(Last Updated on : 21-04-2014)
History of Port Blair
can be traced back to the year 1789 when the Government of Bengal had set up a penal colony in the southeast bay of Great Andaman
on Chatham Island. The colony was named as Port Blair in the honour of Lieutenant Archibald Blair of the British East India Company
. Two years later the colony was shifted to the northeast part of Great Andaman and was renamed as Port Cornwallis to honour Admiral William Cornwallis. However the penal colony suffered excessive disease and death owing to which its operation was ceased by the government in May 1796.
In the year 1824, Port Cornwallis served as the meeting point for the convoy of army of the First Anglo-Burmese War. Between the period of 1830s and 1840s, the shipwrecked crews who landed on the Andamans were frequently attacked and slayed by the natives which aroused a discontent among the British Government. Another proposal was made by the government in 1855 for establishing another settlement on the island along with a convict establishment. However owing to the Indian Rebellion of 1857
, the construction work got delayed.
The Indian Revolt of 1857 provided a number of new prisoners to the British and thus an urgent requirement emerged for the establishment of the new Andaman settlement and prison. In November 1857 the construction work started at the renovated Port Blair, however the regions near a salt swamp which was the prime source of old colony's problems were strategically avoided. The convicts who were imprisoned in the colony were mostly the political prisoners who were given life imprisonment along with hard labour under brutal and devastating conditions. Many of them died of starvation and diseases while others were hanged to death. Between the period of 1864 and 1867 a penal establishment was constructed with convict labour on the northern side of Ross Island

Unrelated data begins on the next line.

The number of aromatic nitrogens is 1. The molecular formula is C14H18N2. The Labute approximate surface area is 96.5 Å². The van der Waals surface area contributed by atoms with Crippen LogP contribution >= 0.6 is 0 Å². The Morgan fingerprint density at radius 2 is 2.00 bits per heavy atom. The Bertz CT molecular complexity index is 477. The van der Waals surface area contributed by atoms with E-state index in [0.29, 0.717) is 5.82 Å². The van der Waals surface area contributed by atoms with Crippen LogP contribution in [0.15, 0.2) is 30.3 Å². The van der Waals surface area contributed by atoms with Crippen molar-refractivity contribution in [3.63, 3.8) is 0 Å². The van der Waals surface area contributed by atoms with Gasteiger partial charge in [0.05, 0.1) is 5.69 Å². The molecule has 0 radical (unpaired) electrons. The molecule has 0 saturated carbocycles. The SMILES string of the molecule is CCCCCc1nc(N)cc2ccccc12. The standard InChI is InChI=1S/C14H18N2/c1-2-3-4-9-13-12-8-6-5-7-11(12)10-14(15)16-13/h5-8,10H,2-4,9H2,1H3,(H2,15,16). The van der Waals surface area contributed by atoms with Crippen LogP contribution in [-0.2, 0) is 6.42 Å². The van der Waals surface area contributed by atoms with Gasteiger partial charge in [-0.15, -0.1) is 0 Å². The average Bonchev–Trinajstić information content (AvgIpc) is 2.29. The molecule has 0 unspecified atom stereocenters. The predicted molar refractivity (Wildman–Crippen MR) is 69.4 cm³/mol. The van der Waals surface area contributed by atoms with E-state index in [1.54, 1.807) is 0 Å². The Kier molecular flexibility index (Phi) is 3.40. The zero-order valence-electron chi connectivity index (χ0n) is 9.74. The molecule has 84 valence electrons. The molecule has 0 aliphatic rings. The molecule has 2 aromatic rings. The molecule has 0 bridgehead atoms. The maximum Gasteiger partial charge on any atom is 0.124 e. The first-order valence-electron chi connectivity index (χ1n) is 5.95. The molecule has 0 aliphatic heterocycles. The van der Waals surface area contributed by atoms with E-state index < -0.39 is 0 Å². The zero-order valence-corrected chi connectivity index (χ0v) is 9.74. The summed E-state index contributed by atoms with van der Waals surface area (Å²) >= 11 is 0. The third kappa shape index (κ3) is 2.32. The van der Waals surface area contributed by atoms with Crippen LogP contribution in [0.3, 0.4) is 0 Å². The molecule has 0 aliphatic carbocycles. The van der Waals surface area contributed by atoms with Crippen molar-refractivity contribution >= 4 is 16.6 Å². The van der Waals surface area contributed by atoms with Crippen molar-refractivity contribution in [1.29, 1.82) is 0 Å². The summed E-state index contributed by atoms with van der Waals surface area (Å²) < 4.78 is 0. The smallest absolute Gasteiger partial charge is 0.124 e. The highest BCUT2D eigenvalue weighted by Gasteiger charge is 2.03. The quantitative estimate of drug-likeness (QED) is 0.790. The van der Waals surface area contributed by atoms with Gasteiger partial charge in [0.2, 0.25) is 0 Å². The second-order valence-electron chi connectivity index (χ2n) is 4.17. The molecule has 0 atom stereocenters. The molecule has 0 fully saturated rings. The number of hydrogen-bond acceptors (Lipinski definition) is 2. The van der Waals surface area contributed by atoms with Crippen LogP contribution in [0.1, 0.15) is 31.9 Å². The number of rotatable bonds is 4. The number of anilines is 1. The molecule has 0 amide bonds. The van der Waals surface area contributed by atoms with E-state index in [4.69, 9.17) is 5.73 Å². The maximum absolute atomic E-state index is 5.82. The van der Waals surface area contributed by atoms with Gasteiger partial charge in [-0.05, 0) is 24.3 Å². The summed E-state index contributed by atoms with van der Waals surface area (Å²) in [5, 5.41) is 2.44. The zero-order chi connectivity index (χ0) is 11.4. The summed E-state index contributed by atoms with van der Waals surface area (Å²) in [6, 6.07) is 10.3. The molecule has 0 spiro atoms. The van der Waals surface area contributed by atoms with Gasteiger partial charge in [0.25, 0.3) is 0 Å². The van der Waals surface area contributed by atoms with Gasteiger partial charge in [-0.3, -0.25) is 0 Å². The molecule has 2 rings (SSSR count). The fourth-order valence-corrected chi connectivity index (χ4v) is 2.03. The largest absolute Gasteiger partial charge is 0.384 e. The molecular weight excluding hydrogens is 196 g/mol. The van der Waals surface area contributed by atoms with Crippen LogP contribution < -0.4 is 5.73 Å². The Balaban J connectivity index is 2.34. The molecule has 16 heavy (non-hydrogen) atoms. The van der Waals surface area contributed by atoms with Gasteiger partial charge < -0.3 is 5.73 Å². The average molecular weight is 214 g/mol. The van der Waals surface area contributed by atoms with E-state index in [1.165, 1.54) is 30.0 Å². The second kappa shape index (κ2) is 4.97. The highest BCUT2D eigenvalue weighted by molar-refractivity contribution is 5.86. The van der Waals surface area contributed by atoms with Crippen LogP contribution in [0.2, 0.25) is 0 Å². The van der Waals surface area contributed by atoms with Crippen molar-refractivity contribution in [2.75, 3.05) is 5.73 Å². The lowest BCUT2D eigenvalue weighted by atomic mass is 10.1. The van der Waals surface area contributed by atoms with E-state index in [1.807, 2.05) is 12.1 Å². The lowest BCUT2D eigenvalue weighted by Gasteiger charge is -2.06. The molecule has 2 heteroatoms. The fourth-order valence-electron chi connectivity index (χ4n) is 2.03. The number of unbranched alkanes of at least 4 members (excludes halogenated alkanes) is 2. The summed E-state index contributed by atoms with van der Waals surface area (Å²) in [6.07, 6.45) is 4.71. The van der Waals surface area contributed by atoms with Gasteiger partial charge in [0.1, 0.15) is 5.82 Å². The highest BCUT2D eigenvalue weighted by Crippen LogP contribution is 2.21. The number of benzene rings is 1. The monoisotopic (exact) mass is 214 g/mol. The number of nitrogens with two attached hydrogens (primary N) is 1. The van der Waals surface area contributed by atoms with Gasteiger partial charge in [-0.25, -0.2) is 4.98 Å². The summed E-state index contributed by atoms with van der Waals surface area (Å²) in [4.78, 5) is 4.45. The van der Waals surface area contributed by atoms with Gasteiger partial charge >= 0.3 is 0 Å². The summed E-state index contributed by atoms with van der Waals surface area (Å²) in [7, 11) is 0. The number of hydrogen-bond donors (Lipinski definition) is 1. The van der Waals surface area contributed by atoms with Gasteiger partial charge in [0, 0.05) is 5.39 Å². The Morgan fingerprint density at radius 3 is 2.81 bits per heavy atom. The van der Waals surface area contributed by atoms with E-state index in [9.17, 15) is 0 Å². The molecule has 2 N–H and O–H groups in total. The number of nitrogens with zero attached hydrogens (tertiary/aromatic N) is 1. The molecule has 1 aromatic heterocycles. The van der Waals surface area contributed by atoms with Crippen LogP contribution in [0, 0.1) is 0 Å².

, which is presently in ruins.
In the late 19th century when the Indian freedom movement
gained pace and intensity, a colossal Cellular Jail
was built between 1896 and 1906 for imprisoning the Indian convicts. They were mainly the political prisoners and were kept in solitary confinement. The Cellular Jail was also called as 'Kala Pani
' (Black Waters) owing to the dreadful torture and ill treatment bestowed on the Indian convicts. Since 1943 to 1944, during World War II, Port Blair served as the headquarters of the Azad Hind Fauj
under the leadership of Subhas Chandra Bose